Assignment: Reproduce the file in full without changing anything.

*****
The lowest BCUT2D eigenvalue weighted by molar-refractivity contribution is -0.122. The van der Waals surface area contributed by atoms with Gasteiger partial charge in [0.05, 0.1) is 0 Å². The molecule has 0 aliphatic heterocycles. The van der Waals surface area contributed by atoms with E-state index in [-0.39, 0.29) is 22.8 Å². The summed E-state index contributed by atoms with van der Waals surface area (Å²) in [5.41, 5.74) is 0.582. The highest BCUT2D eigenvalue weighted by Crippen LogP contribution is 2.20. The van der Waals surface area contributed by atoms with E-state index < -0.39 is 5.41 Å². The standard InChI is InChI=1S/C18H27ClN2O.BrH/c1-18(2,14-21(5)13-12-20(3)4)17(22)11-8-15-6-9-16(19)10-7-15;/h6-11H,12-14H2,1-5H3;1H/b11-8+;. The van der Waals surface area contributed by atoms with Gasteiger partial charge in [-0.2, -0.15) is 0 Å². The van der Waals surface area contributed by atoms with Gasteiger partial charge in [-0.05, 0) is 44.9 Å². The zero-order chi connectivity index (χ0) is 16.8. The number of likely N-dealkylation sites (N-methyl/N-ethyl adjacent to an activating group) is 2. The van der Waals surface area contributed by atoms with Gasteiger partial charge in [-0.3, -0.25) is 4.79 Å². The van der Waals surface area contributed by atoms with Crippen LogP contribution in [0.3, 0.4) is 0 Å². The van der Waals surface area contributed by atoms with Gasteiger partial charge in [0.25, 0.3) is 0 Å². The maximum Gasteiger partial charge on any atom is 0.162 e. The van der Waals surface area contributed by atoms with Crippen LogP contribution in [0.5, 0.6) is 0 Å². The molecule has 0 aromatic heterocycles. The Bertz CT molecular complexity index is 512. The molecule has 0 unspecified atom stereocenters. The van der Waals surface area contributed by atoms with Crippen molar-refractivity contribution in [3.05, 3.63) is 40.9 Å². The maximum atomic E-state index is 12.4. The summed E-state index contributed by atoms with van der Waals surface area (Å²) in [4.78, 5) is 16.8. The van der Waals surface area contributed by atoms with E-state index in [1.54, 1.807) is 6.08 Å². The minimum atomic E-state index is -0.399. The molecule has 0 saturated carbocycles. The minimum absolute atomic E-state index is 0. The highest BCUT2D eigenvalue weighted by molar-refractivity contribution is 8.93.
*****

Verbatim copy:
The lowest BCUT2D eigenvalue weighted by molar-refractivity contribution is -0.122. The van der Waals surface area contributed by atoms with Gasteiger partial charge in [0.05, 0.1) is 0 Å². The molecule has 0 aliphatic heterocycles. The van der Waals surface area contributed by atoms with E-state index in [-0.39, 0.29) is 22.8 Å². The summed E-state index contributed by atoms with van der Waals surface area (Å²) in [5.41, 5.74) is 0.582. The highest BCUT2D eigenvalue weighted by Crippen LogP contribution is 2.20. The van der Waals surface area contributed by atoms with E-state index < -0.39 is 5.41 Å². The standard InChI is InChI=1S/C18H27ClN2O.BrH/c1-18(2,14-21(5)13-12-20(3)4)17(22)11-8-15-6-9-16(19)10-7-15;/h6-11H,12-14H2,1-5H3;1H/b11-8+;. The van der Waals surface area contributed by atoms with Gasteiger partial charge in [-0.2, -0.15) is 0 Å². The van der Waals surface area contributed by atoms with Gasteiger partial charge in [-0.05, 0) is 44.9 Å². The zero-order chi connectivity index (χ0) is 16.8. The number of likely N-dealkylation sites (N-methyl/N-ethyl adjacent to an activating group) is 2. The van der Waals surface area contributed by atoms with Gasteiger partial charge in [-0.3, -0.25) is 4.79 Å². The van der Waals surface area contributed by atoms with Crippen LogP contribution in [0.3, 0.4) is 0 Å². The van der Waals surface area contributed by atoms with Gasteiger partial charge in [0.25, 0.3) is 0 Å². The maximum Gasteiger partial charge on any atom is 0.162 e. The van der Waals surface area contributed by atoms with Crippen LogP contribution in [0.5, 0.6) is 0 Å². The molecule has 0 aromatic heterocycles. The Bertz CT molecular complexity index is 512. The molecule has 0 unspecified atom stereocenters. The van der Waals surface area contributed by atoms with Crippen molar-refractivity contribution in [3.05, 3.63) is 40.9 Å². The maximum atomic E-state index is 12.4. The summed E-state index contributed by atoms with van der Waals surface area (Å²) in [4.78, 5) is 16.8. The van der Waals surface area contributed by atoms with E-state index in [1.54, 1.807) is 6.08 Å². The minimum atomic E-state index is -0.399. The molecule has 0 saturated carbocycles. The minimum absolute atomic E-state index is 0. The highest BCUT2D eigenvalue weighted by molar-refractivity contribution is 8.93.